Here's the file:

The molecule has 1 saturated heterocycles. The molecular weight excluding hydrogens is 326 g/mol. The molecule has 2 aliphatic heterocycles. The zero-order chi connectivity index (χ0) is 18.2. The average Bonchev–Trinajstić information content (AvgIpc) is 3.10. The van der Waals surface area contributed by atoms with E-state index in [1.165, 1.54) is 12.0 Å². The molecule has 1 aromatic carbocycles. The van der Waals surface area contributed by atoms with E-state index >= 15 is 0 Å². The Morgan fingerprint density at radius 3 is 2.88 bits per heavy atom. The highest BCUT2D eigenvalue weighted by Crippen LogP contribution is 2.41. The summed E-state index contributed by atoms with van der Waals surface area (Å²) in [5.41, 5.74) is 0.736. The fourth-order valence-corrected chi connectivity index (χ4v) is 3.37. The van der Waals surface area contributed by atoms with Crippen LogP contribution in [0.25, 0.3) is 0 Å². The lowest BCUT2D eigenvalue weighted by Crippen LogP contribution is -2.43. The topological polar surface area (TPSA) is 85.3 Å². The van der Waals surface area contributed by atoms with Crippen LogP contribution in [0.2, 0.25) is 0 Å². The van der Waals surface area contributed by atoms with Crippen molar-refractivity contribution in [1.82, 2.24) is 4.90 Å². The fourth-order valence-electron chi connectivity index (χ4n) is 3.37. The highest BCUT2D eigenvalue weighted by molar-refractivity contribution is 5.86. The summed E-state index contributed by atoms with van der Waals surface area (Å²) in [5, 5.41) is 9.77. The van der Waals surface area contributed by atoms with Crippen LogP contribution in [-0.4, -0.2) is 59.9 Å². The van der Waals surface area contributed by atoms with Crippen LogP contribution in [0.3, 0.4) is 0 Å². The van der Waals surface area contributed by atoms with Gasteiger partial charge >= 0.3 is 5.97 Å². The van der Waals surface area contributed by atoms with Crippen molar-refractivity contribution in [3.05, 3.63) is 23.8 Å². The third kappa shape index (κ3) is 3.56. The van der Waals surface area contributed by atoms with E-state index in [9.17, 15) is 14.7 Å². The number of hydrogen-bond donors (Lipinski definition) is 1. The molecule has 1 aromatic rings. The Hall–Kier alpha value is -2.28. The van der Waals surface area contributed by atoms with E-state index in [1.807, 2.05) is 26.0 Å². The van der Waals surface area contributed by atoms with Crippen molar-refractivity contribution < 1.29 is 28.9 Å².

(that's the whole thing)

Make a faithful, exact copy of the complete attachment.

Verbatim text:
The molecule has 1 saturated heterocycles. The molecular weight excluding hydrogens is 326 g/mol. The molecule has 2 aliphatic heterocycles. The zero-order chi connectivity index (χ0) is 18.2. The average Bonchev–Trinajstić information content (AvgIpc) is 3.10. The van der Waals surface area contributed by atoms with E-state index in [1.165, 1.54) is 12.0 Å². The molecule has 1 aromatic carbocycles. The van der Waals surface area contributed by atoms with E-state index >= 15 is 0 Å². The Morgan fingerprint density at radius 3 is 2.88 bits per heavy atom. The highest BCUT2D eigenvalue weighted by Crippen LogP contribution is 2.41. The summed E-state index contributed by atoms with van der Waals surface area (Å²) in [5.41, 5.74) is 0.736. The fourth-order valence-corrected chi connectivity index (χ4v) is 3.37. The van der Waals surface area contributed by atoms with Crippen LogP contribution in [0.25, 0.3) is 0 Å². The lowest BCUT2D eigenvalue weighted by Crippen LogP contribution is -2.43. The topological polar surface area (TPSA) is 85.3 Å². The van der Waals surface area contributed by atoms with Crippen LogP contribution in [0.2, 0.25) is 0 Å². The van der Waals surface area contributed by atoms with Crippen molar-refractivity contribution in [1.82, 2.24) is 4.90 Å². The fourth-order valence-electron chi connectivity index (χ4n) is 3.37. The highest BCUT2D eigenvalue weighted by molar-refractivity contribution is 5.86. The summed E-state index contributed by atoms with van der Waals surface area (Å²) in [5, 5.41) is 9.77. The van der Waals surface area contributed by atoms with Crippen LogP contribution in [-0.4, -0.2) is 59.9 Å². The van der Waals surface area contributed by atoms with Crippen LogP contribution in [0.3, 0.4) is 0 Å². The van der Waals surface area contributed by atoms with Gasteiger partial charge >= 0.3 is 5.97 Å². The van der Waals surface area contributed by atoms with Crippen molar-refractivity contribution in [3.05, 3.63) is 23.8 Å². The third kappa shape index (κ3) is 3.56. The van der Waals surface area contributed by atoms with E-state index in [9.17, 15) is 14.7 Å². The number of hydrogen-bond donors (Lipinski definition) is 1. The molecule has 1 aromatic rings. The Hall–Kier alpha value is -2.28. The van der Waals surface area contributed by atoms with E-state index in [1.807, 2.05) is 26.0 Å². The van der Waals surface area contributed by atoms with Crippen molar-refractivity contribution < 1.29 is 28.9 Å².